Which electric vehicle is right for you?
The differences between hybrid, plug-in hybrid, and fully electric vehicles
Those who buy a car relying partly or entirely on electric power usually do so to save money at the gas pump while reducing their environmental footprint. The best electric vehicle (EV) for you will depend on your needs. Below, we’ve broken down some of the different technologies to help you find what would be best suitable.
Conventional hybrid vehicles, such as the Toyota Prius, have been popular for many years now. These vehicles offer exceptional gas mileage — roughly 50 miles per gallon — in addition to an impressive range of travel on a single tank of gas. While hybrid vehicles do have batteries that are charged automatically by the engine, these cars rely on the gas engine most of the time, meaning they are not truly “electric vehicles.” Hybrid technology works great in city driving conditions, utilizing electric power when idle or at low speeds, and switching to the gas engine in its ideal efficiency range at higher speeds.
A plug-in hybrid vehicle is similar to a hybrid, except it is capable of having the battery charged by a charging station, allowing the car to be driven a certain range without using any fuel. One popular example of a plug-in hybrid is the Chevy Volt, which has an electric range of about 50 miles before the battery is depleted and the gas engine has to fire up. For many Americans, a 50-mile range is ample for their commute to work and back.
There are also some plug-in hybrids that are programmed to start the gas engine automatically every couple of months to ensure the internal workings stay properly lubricated. The plug-in hybrid is a great option for those who typically drive short distances, but also need the assurance of long-range capabilities that come with gasoline engines.
While fully electric battery-powered vehicles run using high-tech software, they are actually some of the least complex automobiles on the market. The mechanical simplicity of a car that is powered solely by a large battery means less — and usually more affordable — maintenance. And, because these vehicles are fully battery powered, they are truly zero emission.
While fully electric cars tend to have a much more impressive range than plug-in hybrids (many newer models have a range of 200 miles or more), there are some drawbacks. In order to achieve such an impressive range, these cars require a much larger battery. Batteries take up a lot of space and are very heavy, so fully electric vehicles typically sacrifice cargo room and handling in order to allow drivers to travel such great distances.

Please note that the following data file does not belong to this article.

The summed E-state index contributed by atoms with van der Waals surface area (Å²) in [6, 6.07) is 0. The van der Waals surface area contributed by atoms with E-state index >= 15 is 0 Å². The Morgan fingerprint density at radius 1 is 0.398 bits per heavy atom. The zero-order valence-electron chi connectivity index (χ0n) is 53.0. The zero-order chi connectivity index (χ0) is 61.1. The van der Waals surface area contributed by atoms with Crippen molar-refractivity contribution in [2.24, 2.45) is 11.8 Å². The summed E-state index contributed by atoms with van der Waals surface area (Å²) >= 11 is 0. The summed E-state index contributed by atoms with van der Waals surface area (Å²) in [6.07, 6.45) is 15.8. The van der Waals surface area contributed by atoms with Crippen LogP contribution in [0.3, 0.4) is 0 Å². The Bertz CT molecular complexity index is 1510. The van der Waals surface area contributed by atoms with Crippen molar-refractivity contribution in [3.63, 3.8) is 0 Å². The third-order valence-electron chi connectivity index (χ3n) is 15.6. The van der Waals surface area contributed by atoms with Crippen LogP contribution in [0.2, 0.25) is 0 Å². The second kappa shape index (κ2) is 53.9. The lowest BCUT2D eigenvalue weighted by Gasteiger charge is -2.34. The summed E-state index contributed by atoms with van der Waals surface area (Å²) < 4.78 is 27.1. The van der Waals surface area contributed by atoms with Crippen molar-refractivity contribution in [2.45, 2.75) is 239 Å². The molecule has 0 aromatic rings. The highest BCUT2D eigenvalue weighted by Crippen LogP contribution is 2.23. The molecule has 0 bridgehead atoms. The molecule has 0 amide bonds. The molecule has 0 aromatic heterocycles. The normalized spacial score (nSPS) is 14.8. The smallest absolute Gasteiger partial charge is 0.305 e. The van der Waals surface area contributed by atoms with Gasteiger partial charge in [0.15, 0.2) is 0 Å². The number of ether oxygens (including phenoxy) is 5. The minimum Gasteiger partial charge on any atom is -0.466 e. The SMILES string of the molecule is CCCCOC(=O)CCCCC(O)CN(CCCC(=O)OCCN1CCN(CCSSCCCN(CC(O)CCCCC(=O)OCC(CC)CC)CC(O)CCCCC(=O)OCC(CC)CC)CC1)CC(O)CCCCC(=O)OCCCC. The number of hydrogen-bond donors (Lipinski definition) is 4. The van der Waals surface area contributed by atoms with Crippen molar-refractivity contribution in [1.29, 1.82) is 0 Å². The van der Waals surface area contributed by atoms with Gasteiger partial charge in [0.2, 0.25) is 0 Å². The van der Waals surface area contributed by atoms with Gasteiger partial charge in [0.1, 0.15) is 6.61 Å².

When it comes to plug-in vehicles, it is important to consider the time required to recharge the battery, which can average eight hours. Most people can charge the car overnight, but if you won’t always have the opportunity to do so, it may be better to consider a hybrid or plug-in hybrid instead of a fully electric vehicle.
Like any other category of automobile, the price of EVs varies widely, but generally the upfront cost is higher than a comparably equipped gas vehicle. As battery technology improves, prices are trending downward, while range capacity is getting higher.
One major expense to consider when buying a plug-in electric car is the up-front cost of installing a charging station at your home. EVs come with a standard 120V charging cord, but typically, these will only charge your car at a rate of 3-5 miles per hour. As a result, most people elect to install a level 2 charger (240-volts) at their home, which costs around $1,000.
Get charged with PEC
The biggest challenge with owning an electric vehicle is the limited range. While major improvements have been made in recent years, charging stations are rarer to find relative to gas stations. To encourage drivers of electric cars to feel comfortable visiting our service territory, PEC has installed charging stations at our Johnson City Headquarters and Marble Falls District Office. With the growing range of EVs and available charging stations, exploring the Hill Country is more accessible.
Most electric vehicle charging occurs at home, and PEC is able to offer our members support through our Time-of-Use Rate. This rate option offers members economy prices for energy used at night, which is when most drivers of electric vehicles charge their cars.